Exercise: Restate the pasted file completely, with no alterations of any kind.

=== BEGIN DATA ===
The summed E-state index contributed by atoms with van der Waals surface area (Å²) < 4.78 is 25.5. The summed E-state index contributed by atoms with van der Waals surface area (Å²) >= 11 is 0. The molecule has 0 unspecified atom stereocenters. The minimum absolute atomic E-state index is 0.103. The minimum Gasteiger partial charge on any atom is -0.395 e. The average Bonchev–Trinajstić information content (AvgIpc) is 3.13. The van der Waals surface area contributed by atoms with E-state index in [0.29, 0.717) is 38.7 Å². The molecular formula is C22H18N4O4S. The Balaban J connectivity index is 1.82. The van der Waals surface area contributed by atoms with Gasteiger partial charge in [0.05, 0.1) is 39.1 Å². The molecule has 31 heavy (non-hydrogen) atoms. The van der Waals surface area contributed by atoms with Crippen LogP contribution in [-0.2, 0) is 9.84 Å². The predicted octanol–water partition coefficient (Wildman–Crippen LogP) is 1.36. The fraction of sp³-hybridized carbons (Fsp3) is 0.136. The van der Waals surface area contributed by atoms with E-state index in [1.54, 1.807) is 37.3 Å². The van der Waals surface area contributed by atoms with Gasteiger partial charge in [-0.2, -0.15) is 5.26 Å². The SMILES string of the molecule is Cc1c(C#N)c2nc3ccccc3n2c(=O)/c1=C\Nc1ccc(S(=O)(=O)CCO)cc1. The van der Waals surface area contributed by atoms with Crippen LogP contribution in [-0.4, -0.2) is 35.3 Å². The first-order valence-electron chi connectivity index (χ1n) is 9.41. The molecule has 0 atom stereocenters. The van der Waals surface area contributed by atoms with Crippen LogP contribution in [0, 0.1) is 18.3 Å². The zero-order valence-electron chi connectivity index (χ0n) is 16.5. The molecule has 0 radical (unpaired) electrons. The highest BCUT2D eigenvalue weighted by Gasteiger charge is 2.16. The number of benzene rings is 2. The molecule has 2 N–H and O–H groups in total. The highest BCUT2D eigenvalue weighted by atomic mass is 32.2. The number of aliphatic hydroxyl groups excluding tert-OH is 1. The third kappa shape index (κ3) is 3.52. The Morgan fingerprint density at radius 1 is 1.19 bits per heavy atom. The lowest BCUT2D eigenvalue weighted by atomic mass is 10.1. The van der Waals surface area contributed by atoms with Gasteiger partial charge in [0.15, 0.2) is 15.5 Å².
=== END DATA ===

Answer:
The summed E-state index contributed by atoms with van der Waals surface area (Å²) < 4.78 is 25.5. The summed E-state index contributed by atoms with van der Waals surface area (Å²) >= 11 is 0. The molecule has 0 unspecified atom stereocenters. The minimum absolute atomic E-state index is 0.103. The minimum Gasteiger partial charge on any atom is -0.395 e. The average Bonchev–Trinajstić information content (AvgIpc) is 3.13. The van der Waals surface area contributed by atoms with E-state index in [0.29, 0.717) is 38.7 Å². The molecular formula is C22H18N4O4S. The Balaban J connectivity index is 1.82. The van der Waals surface area contributed by atoms with Gasteiger partial charge in [0.05, 0.1) is 39.1 Å². The molecule has 31 heavy (non-hydrogen) atoms. The van der Waals surface area contributed by atoms with Crippen LogP contribution in [-0.2, 0) is 9.84 Å². The predicted octanol–water partition coefficient (Wildman–Crippen LogP) is 1.36. The fraction of sp³-hybridized carbons (Fsp3) is 0.136. The van der Waals surface area contributed by atoms with E-state index in [1.54, 1.807) is 37.3 Å². The van der Waals surface area contributed by atoms with Gasteiger partial charge in [-0.2, -0.15) is 5.26 Å². The SMILES string of the molecule is Cc1c(C#N)c2nc3ccccc3n2c(=O)/c1=C\Nc1ccc(S(=O)(=O)CCO)cc1. The van der Waals surface area contributed by atoms with Crippen LogP contribution in [-0.4, -0.2) is 35.3 Å². The first-order valence-electron chi connectivity index (χ1n) is 9.41. The molecule has 0 atom stereocenters. The van der Waals surface area contributed by atoms with Crippen LogP contribution in [0, 0.1) is 18.3 Å². The zero-order valence-electron chi connectivity index (χ0n) is 16.5. The molecule has 0 radical (unpaired) electrons. The highest BCUT2D eigenvalue weighted by Gasteiger charge is 2.16. The number of benzene rings is 2. The molecule has 2 N–H and O–H groups in total. The highest BCUT2D eigenvalue weighted by atomic mass is 32.2. The number of aliphatic hydroxyl groups excluding tert-OH is 1. The third kappa shape index (κ3) is 3.52. The Morgan fingerprint density at radius 1 is 1.19 bits per heavy atom. The lowest BCUT2D eigenvalue weighted by atomic mass is 10.1. The van der Waals surface area contributed by atoms with Gasteiger partial charge in [0.15, 0.2) is 15.5 Å².